Beetroot-Cured Salmon and Homemade Bagels

Beetroot cured salmon….for such a long time I have wanted to make this. I don’t know why it has taken so many years for me to get around to it, because it’s so simple. I like the idea of curing my own salmon and the dark pink hue of the beetroot looks so beautiful against the coral salmon. Make sure your salmon is fresh. I’m a bit paranoid so I went to the fish markets.

Now the bagels, on the other hand, are part of my monthly Gourmet Traveller Challenge. Never had I made them before but I was so pleased with the results, I went off to work singing (now that’s a first!).

Beetroot-Cured Salmon

300g fresh thick salmon fillet

50g brown sugar

50g sea salt

5-6 black peppercorn seeds, crushed

1 small beetroot, grated

1 small bunch dill

Mix the sugar, salt, crushed peppercorns, beetroot and half the dill finely chopped. Lay the salmon, skin side down, in a non reactive tray (use ceramic, glass or plastic). Make sure all the bones are removed, pack the salmon with the curing mix. Cover with cling film and sit anther tray on top of the salmon, inside the tray and weigh down with two tins of whatever is to hand. Leave refrigerated for 1-3 days. Wash off the curing mix, dry and top with the remaining chopped dill.

To make the bagels I followed the recipe in the September issue of Gourmet Traveller. If you don’t have a copy it’s online here. They are pretty simple to make and very satisfying not to buy the shiny perfectly smooth round supermarket ones. Instead you will have real ones that look homemade, which is much more impressive.

To serve thinly slice the salmon and serve with toasted bagels. Serve with aïoli, crème fraîche with freshly grated horseradish, sour cream or whatever you fancy.

Braised Duck, Beans and Bacon

Ahh The July French Issue Gourmet Traveller Challenge landed on my doorstep halfway through June. Don’t you love it when a new one arrives and I used it well.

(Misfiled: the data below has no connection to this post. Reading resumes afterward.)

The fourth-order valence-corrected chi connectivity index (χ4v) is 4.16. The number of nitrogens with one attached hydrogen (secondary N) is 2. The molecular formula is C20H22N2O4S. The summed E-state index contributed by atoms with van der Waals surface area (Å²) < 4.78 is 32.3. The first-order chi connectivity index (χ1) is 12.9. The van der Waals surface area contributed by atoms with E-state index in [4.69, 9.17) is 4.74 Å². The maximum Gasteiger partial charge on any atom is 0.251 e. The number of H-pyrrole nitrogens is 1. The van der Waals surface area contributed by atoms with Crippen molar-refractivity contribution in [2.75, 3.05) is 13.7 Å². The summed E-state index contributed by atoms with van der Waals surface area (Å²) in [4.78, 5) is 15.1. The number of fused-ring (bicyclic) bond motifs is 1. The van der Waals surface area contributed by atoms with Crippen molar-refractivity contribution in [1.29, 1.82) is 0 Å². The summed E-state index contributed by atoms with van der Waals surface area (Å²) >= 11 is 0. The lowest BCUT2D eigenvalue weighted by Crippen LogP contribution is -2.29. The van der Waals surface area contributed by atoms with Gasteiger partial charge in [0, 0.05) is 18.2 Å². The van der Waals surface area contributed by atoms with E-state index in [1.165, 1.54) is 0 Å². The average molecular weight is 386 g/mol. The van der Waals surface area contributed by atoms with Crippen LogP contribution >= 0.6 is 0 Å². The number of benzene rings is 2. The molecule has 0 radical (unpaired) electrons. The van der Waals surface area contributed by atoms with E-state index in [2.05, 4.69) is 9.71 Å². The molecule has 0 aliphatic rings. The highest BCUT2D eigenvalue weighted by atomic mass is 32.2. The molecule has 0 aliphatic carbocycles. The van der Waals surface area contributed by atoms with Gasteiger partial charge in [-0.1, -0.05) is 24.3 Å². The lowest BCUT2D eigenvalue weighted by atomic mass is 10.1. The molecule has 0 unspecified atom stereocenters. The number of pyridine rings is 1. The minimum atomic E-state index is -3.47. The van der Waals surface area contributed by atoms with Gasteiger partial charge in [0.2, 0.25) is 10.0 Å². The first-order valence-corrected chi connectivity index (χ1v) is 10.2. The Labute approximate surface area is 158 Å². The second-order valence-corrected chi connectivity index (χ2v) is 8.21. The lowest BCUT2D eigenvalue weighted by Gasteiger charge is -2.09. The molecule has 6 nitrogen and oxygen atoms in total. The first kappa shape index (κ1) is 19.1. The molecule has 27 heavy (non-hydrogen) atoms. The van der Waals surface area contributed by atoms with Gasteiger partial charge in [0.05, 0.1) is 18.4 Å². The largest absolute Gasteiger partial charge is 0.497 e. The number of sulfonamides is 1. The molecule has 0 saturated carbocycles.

At the beginning of July I held a 6 course dinner party at a friend’s house. The story goes like this….

My friend, Louise “Would you like to come over for a dinner party on 7th July?”,  Me “sounds fabulous”

Louise “lets meet to plan the menu”, Me “sure, what did you have in mind to make?”

Louise “well I thought you’d have some ideas, it’s all about you and what you’d like to cook for us”  Oh I get it now, sneaky girl. Louise bought all the ingredients and all I had to do was to come and cook! Such a great deal. Sneaky girl, she knew I’d love it.

We ended up doing the main course together and made duck with puy lentils and prunes from a past Gourmet Traveller issue, the recipe is on the website here. It may have been the fact she bought the duck from Terry Wright Butchers, but it turned out so well, falling off the bone. I will be making this one again.

I didn’t take pictures on the night, I needed to make something else so you knew I completed this months challenge. Seeing the month was flying, as usual, and life was so busy I thought I would do something simple.

I made this fish soup recipe by Colman Andrews, well he describes it as a recipe a friend used to cook for him in his tiny Marais flat. It was awful. Sorry, it was. I’m not even going to put up the picture of it. It was that bad. BUT voilà….

I got there in the end, cooking a braised duck, beans and bacon recipe. I guess it’s a take on cassuolet minus the Toulouse sausage. It’s a simple recipe, found here on the website.

Tips and Tricks

I added a few more ingredients to the recipe. When softening the onions I also added a diced stick of celery and a diced small carrot. It’s a rich dish and I think it benefits from the milder flavour.

There is alot of liquid in this dish, I think I would only add enough water to just cover the duck. I threw in a dash of Noilly Pratt to deglaze the pan after searing the duck. If it wasn’t frozen in the depths of my freezer I would have added a Toulouse sausage as well. And yes I do have them in my freezer, I love them.

Oh yeah, I also added finely chopped parsley to the breadcrumbs, purely to add some colour. Just be careful when you sprinkle them on the top before baking that you concentrate them on top of the duck. If you put them over the liquid and beans they soften into it making bread soup, unless you like that sort of thing of course.